Story: Paul Semel
By casting you in the role of a cop rather than of a criminal, 2003’s True Crime: Streets of L.A. and 2005’s True Crime: New York City set themselves apart from Grand Theft Auto and other open-world crime dramas. But for the third one (which, for publishing reasons, is called something else), it’s actually the deeper and much improved mechanics that make this feel like even less of a GTA clone.
Set in Hong Kong, Sleeping Dogs takes a cue from The Departed and other films by putting you in the role of an undercover cop trying to infiltrate the Triads. And it apparently involves playing lots of video games; instead of the typically shallow driving, fighting and shooting mechanics, the ones in Dogs are deeper and thus closer to those in real driving, fighting and shooting games. The driving, for instance, recalls Midnight Club during races, Need for Speed: Most Wanted when the cops are chasing you, Burnout when you’re chasing someone and trying to knock them off the road, and even Pursuit Force when you jump from one car onto the roof of another, in an attempt to make them pull over.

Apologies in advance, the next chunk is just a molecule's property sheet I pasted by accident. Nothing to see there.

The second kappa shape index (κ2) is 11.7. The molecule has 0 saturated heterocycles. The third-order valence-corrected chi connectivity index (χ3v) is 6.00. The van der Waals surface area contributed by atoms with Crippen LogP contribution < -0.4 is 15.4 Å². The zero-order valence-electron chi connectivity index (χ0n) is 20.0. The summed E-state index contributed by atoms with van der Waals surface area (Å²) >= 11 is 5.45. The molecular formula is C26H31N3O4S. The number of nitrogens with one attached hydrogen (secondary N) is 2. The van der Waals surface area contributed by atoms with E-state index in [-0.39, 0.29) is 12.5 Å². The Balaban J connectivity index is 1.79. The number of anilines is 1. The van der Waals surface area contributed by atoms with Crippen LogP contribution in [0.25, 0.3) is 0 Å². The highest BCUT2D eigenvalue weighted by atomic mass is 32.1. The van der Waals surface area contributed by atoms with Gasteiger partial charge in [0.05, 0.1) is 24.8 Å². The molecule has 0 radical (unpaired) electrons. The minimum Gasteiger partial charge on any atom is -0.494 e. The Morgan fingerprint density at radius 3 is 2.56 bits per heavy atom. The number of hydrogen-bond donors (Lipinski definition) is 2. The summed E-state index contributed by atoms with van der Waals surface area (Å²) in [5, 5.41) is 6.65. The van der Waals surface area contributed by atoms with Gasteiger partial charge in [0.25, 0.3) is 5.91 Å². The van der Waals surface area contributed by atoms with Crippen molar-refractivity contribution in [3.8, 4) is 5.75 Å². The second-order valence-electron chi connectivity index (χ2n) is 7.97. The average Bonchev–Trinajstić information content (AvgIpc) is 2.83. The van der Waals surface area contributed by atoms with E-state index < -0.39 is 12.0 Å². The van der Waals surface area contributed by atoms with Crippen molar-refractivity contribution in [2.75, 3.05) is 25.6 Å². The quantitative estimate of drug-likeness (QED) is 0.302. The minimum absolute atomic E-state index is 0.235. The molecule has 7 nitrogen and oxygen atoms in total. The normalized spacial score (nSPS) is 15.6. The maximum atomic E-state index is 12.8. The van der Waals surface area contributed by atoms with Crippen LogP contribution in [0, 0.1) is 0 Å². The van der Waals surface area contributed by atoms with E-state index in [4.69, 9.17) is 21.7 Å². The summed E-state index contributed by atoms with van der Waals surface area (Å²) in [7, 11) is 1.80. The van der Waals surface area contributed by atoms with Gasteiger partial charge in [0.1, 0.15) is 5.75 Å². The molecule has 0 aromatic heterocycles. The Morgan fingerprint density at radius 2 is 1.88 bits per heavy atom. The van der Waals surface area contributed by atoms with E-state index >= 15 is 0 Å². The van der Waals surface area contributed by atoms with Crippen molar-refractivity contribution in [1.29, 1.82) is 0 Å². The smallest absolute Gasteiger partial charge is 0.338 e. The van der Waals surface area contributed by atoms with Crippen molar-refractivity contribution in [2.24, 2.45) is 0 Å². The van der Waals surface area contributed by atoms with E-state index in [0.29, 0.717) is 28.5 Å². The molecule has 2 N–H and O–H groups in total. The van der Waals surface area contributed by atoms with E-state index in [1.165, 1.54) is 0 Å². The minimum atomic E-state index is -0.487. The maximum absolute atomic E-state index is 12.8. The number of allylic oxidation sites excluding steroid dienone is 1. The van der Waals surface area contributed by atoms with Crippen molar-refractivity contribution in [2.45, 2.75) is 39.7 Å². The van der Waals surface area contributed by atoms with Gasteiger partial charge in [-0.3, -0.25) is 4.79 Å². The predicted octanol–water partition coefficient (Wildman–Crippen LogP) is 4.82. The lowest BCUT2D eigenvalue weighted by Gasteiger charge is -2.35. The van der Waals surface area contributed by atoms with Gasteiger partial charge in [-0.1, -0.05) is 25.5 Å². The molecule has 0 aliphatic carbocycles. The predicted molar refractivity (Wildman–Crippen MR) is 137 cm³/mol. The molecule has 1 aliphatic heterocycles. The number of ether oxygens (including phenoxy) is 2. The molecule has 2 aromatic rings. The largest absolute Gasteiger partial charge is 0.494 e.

Similarly, the cover-based shooting recalls Uncharted and Gears of War, complete with the option to use enemies as human shields, while the hand-to-hand fighting has you doing Mortal Kombat–esque combos. The latter also lets you use crowbars and other weapons, toss guys into open ovens or exposed fuse boxes, and do bone-breaking counter attacks that would make Steven Segal cringe.
Even the game’s Hong Kong setting helps, as it gives it a much grittier feel than other games of its ilk. And while none of this means Dogs will usurp Grand Theft Auto as the king of open-world crime games, its deeper game play does mean that it not only stands apart but stands tall as well.